242. A nasal pillow section as claimed in any one of claims 238 to 241 wherein said openings are circular.
243. A nasal pillow section as claimed in any one of claims 238 to 242 wherein said openings are spaced at regular intervals around the outer surface of said inner cap.
244. A nasal pillow section as claimed in any one of claims 238 to 243 wherein said inner cap further comprises at least one rib extending outward from the outer surface of said inner cap.
245. A nasal pillow section as claimed in claim 244 wherein said inner cap further comprises a plurality of ribs arranged around the outer surface of said inner cap extending outwards.
246. A nasal pillow section as claimed in claim 244 or 245 wherein said rib or ribs are rectangular in cross-section.
247. A nasal pillow section as claimed in any one of claims 244 to 246 wherein said rib or ribs are curved in cross-section.
248. A nasal pillow section as claimed in any one of claims 244 to 247 wherein said rib or ribs are twice the thickness of the wall of said outer cap.
249. A nasal pillow section as claimed in any one of claims 238 to 242 wherein said rib or ribs are placed at regular intervals around the outer surface of said inner cap.
250. A nasal pillow section as claimed in claim 249 wherein said ribs are positioned between successive ones of said openings.
251. A nasal pillow section substantially as herein described with particular reference to figures 47a, 47b and 47c.
252. A nasal pillow section substantially as herein described with particular reference to figures 48a, 48b and 48c.
253. A nasal pillow section substantially as herein described with particular reference to figures 49a, 49b and 49c.
254. A nasal pillow section for use as part of a system for delivering a stream of gases to a user, said system of the type that has a gases supply that produces a stream of gases, a supply conduit that is connected to said gases supply and which receives said stream of gases from said gases supply, and a patient interface connected to and in fluid communication with said supply conduit and adapted to deliver said stream of gases to said user via the nares, said pillow section forming part of said patient interface, said pillow section comprising: a gasket portion, adapted to receive said stream of gases from said supply conduit, a pair of pillow portions connected to and extending from said gasket portion, said pillow portions adapted to receive said stream of gases from said gasket portion and provide said stream of gases to said user, each of said pillow portions having a stalk, the base of said stalk connected to said gasket portion, and a cap, said cap connected to the upper end of said stalk, the outer surface of said cap adapted to substantially seal against the nare of said user, said caps and said stalk forming an airway that acts as a path for said stream of gases to flow through said pillow portion to said user, said stalk also having at least one rib which extends outwards from the outer surface of said stalk.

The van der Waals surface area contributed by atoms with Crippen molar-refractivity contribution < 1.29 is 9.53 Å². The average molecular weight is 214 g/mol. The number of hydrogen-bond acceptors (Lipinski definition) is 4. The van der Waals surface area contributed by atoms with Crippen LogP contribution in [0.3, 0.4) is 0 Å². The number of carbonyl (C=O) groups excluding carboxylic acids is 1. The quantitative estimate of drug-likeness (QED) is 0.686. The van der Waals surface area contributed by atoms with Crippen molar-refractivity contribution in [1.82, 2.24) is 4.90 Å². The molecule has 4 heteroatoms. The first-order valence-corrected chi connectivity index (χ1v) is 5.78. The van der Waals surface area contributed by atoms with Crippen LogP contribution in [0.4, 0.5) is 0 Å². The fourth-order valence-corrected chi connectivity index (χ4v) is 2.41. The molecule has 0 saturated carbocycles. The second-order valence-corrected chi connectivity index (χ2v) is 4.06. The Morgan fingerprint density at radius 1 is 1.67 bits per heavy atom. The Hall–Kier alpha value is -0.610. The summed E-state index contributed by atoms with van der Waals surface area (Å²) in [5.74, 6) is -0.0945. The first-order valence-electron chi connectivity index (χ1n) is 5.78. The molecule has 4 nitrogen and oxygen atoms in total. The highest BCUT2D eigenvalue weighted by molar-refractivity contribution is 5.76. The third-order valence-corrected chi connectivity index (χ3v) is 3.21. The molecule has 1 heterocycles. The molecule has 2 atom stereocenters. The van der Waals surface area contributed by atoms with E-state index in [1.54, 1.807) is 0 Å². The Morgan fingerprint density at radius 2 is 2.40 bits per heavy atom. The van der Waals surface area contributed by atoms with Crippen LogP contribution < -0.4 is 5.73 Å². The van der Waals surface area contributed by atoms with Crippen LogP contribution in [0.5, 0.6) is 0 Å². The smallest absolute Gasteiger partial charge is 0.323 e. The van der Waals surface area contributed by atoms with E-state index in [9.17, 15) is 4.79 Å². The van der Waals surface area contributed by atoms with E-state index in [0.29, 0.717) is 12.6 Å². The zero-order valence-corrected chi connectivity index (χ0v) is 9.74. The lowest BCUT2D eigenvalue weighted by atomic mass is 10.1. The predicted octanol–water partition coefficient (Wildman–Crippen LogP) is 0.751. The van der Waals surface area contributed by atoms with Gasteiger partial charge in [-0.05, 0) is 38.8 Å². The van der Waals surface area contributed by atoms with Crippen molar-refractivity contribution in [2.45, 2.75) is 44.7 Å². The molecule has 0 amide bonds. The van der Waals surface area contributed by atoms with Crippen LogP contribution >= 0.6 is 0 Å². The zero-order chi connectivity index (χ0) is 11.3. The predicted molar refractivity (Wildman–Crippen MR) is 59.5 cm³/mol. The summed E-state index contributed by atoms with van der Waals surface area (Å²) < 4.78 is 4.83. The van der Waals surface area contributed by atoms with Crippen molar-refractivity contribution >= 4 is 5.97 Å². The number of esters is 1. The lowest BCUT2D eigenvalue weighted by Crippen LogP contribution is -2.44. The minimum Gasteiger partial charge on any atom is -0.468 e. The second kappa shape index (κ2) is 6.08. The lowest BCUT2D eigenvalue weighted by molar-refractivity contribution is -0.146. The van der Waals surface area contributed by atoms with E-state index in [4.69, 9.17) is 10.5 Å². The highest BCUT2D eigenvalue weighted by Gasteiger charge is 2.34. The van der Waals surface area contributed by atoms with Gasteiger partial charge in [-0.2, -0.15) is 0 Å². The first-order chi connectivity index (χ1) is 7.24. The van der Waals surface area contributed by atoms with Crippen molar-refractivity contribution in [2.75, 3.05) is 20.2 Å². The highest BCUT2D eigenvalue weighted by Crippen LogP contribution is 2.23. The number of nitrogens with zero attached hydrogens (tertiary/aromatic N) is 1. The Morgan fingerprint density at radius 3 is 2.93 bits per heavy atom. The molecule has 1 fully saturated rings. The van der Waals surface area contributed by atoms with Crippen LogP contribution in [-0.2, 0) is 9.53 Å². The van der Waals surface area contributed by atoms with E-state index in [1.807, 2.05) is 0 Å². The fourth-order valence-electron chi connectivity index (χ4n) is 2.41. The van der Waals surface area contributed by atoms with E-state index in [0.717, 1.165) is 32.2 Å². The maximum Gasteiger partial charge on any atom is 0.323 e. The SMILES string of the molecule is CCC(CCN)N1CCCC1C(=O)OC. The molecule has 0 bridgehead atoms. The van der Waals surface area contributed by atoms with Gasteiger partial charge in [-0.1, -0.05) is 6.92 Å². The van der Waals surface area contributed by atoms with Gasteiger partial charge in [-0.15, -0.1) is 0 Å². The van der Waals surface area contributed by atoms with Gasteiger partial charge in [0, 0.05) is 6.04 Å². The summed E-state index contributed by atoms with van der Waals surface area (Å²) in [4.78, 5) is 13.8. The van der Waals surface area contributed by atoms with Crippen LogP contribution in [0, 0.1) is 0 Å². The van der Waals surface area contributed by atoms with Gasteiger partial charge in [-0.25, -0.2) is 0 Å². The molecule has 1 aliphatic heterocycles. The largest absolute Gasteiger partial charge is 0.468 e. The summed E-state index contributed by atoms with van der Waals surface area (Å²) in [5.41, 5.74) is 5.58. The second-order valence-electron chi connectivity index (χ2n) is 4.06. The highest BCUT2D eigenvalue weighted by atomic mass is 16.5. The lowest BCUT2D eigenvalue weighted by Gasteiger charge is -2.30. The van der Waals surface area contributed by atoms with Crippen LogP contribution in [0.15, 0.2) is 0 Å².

255. A nasal pillow section as claimed in claim 254 wherein said rib or ribs extend outwards substantially perpendicular to the body of said stalk, from substantially the midpoint of said stalk.
256. A nasal pillow section as claimed in claim 254 or 255 wherein each of said rib or ribs is an elongate member with a rounded outer end.
257. A nasal pillow section as claimed in any one of claims 254 to 256 wherein said at least one rib is a pair of ribs at substantially diametrically opposed positions on said stalk.
258. A nasal pillow section as claimed in any one of claims 254 to 257 wherein said stalk is longer than the height of said rib or ribs.
259. A nasal pillow section as claimed in any one of claims 254 to 258 wherein the base of said cap is wider than the length of said rib or ribs.
260. A nasal pillow section as claimed in claim 254 wherein said ribs extend outwards from the base of the stalk.
261. A nasal pillow section as claimed in claim 260 wherein said ribs extend upward for substantially one-third of the height of the stalk.
262. A nasal pillow section as claimed in claim 260 or claim 261 wherein said ribs are a pair of ribs, the outer edge of one of the ribs curving away from the centre of said stalk, the outer edge of the other of said ribs curving toward the centre of the stalk.